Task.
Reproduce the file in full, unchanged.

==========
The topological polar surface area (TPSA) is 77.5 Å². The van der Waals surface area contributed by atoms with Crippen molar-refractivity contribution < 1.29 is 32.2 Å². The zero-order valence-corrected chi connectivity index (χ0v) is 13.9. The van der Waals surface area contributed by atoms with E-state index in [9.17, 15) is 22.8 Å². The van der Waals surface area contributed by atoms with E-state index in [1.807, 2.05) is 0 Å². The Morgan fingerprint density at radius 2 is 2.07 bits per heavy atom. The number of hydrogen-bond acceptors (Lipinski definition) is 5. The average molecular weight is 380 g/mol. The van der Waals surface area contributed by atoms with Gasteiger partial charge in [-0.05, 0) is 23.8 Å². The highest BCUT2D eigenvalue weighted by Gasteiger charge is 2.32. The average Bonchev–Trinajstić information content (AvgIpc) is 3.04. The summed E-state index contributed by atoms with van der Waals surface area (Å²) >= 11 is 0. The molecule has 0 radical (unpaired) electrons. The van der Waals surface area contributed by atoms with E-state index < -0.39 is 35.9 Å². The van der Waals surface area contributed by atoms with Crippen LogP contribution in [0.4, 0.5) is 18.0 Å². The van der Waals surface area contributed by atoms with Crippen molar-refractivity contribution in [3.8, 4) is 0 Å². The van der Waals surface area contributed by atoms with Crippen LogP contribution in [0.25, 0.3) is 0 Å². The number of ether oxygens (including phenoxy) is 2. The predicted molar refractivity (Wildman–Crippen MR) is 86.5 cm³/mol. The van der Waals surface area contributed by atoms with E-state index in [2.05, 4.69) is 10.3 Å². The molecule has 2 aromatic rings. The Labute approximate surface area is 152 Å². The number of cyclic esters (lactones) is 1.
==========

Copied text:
The topological polar surface area (TPSA) is 77.5 Å². The van der Waals surface area contributed by atoms with Crippen molar-refractivity contribution < 1.29 is 32.2 Å². The zero-order valence-corrected chi connectivity index (χ0v) is 13.9. The van der Waals surface area contributed by atoms with E-state index in [9.17, 15) is 22.8 Å². The van der Waals surface area contributed by atoms with E-state index in [1.807, 2.05) is 0 Å². The Morgan fingerprint density at radius 2 is 2.07 bits per heavy atom. The number of hydrogen-bond acceptors (Lipinski definition) is 5. The average molecular weight is 380 g/mol. The van der Waals surface area contributed by atoms with Gasteiger partial charge in [-0.05, 0) is 23.8 Å². The highest BCUT2D eigenvalue weighted by Gasteiger charge is 2.32. The average Bonchev–Trinajstić information content (AvgIpc) is 3.04. The summed E-state index contributed by atoms with van der Waals surface area (Å²) >= 11 is 0. The molecule has 0 radical (unpaired) electrons. The van der Waals surface area contributed by atoms with E-state index < -0.39 is 35.9 Å². The van der Waals surface area contributed by atoms with Crippen LogP contribution in [0.4, 0.5) is 18.0 Å². The van der Waals surface area contributed by atoms with Crippen molar-refractivity contribution in [3.8, 4) is 0 Å². The van der Waals surface area contributed by atoms with Crippen LogP contribution in [0.25, 0.3) is 0 Å². The number of ether oxygens (including phenoxy) is 2. The predicted molar refractivity (Wildman–Crippen MR) is 86.5 cm³/mol. The van der Waals surface area contributed by atoms with E-state index in [2.05, 4.69) is 10.3 Å². The molecule has 2 aromatic rings. The Labute approximate surface area is 152 Å². The number of cyclic esters (lactones) is 1.